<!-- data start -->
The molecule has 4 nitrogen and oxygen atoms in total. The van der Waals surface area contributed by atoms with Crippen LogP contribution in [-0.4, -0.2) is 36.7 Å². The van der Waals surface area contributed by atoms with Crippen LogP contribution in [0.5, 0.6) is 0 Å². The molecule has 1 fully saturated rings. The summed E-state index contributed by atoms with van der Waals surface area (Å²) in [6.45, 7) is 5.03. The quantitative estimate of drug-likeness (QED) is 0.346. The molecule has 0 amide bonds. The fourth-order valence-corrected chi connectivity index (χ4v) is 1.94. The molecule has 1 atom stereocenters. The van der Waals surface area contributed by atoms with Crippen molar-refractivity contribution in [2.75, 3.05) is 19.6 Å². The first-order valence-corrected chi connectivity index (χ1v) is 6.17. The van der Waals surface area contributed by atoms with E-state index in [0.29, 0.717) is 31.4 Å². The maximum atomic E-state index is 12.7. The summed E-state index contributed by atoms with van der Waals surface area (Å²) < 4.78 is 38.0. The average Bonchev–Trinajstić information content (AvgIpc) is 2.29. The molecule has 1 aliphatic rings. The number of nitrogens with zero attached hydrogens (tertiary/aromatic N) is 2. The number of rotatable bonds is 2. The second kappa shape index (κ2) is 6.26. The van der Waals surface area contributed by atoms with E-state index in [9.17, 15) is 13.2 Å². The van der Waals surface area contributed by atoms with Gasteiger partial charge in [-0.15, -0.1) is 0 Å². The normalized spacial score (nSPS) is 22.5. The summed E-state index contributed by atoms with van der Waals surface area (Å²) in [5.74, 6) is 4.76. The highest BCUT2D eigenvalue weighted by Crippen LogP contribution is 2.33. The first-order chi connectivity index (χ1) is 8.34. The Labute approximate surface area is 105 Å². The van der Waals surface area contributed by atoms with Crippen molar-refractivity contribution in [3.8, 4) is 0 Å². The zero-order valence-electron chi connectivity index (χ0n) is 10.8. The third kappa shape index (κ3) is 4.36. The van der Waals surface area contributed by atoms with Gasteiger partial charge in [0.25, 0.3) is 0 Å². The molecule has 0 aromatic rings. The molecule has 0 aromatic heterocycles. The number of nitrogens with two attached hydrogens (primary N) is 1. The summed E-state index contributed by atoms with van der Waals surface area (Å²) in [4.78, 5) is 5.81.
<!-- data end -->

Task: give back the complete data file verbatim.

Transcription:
The molecule has 4 nitrogen and oxygen atoms in total. The van der Waals surface area contributed by atoms with Crippen LogP contribution in [-0.4, -0.2) is 36.7 Å². The van der Waals surface area contributed by atoms with Crippen LogP contribution in [0.5, 0.6) is 0 Å². The molecule has 1 fully saturated rings. The summed E-state index contributed by atoms with van der Waals surface area (Å²) in [6.45, 7) is 5.03. The quantitative estimate of drug-likeness (QED) is 0.346. The molecule has 0 amide bonds. The fourth-order valence-corrected chi connectivity index (χ4v) is 1.94. The molecule has 1 atom stereocenters. The van der Waals surface area contributed by atoms with Crippen molar-refractivity contribution in [2.75, 3.05) is 19.6 Å². The first-order valence-corrected chi connectivity index (χ1v) is 6.17. The van der Waals surface area contributed by atoms with E-state index in [0.29, 0.717) is 31.4 Å². The maximum atomic E-state index is 12.7. The summed E-state index contributed by atoms with van der Waals surface area (Å²) < 4.78 is 38.0. The average Bonchev–Trinajstić information content (AvgIpc) is 2.29. The molecule has 1 aliphatic rings. The number of nitrogens with zero attached hydrogens (tertiary/aromatic N) is 2. The number of rotatable bonds is 2. The second kappa shape index (κ2) is 6.26. The van der Waals surface area contributed by atoms with E-state index in [9.17, 15) is 13.2 Å². The van der Waals surface area contributed by atoms with Gasteiger partial charge in [-0.15, -0.1) is 0 Å². The normalized spacial score (nSPS) is 22.5. The summed E-state index contributed by atoms with van der Waals surface area (Å²) in [5.74, 6) is 4.76. The highest BCUT2D eigenvalue weighted by Crippen LogP contribution is 2.33. The first-order chi connectivity index (χ1) is 8.34. The Labute approximate surface area is 105 Å². The van der Waals surface area contributed by atoms with Crippen molar-refractivity contribution in [3.8, 4) is 0 Å². The zero-order valence-electron chi connectivity index (χ0n) is 10.8. The third kappa shape index (κ3) is 4.36. The van der Waals surface area contributed by atoms with Gasteiger partial charge in [0.25, 0.3) is 0 Å². The molecule has 0 aromatic rings. The molecule has 0 aromatic heterocycles. The number of nitrogens with two attached hydrogens (primary N) is 1. The summed E-state index contributed by atoms with van der Waals surface area (Å²) in [4.78, 5) is 5.81.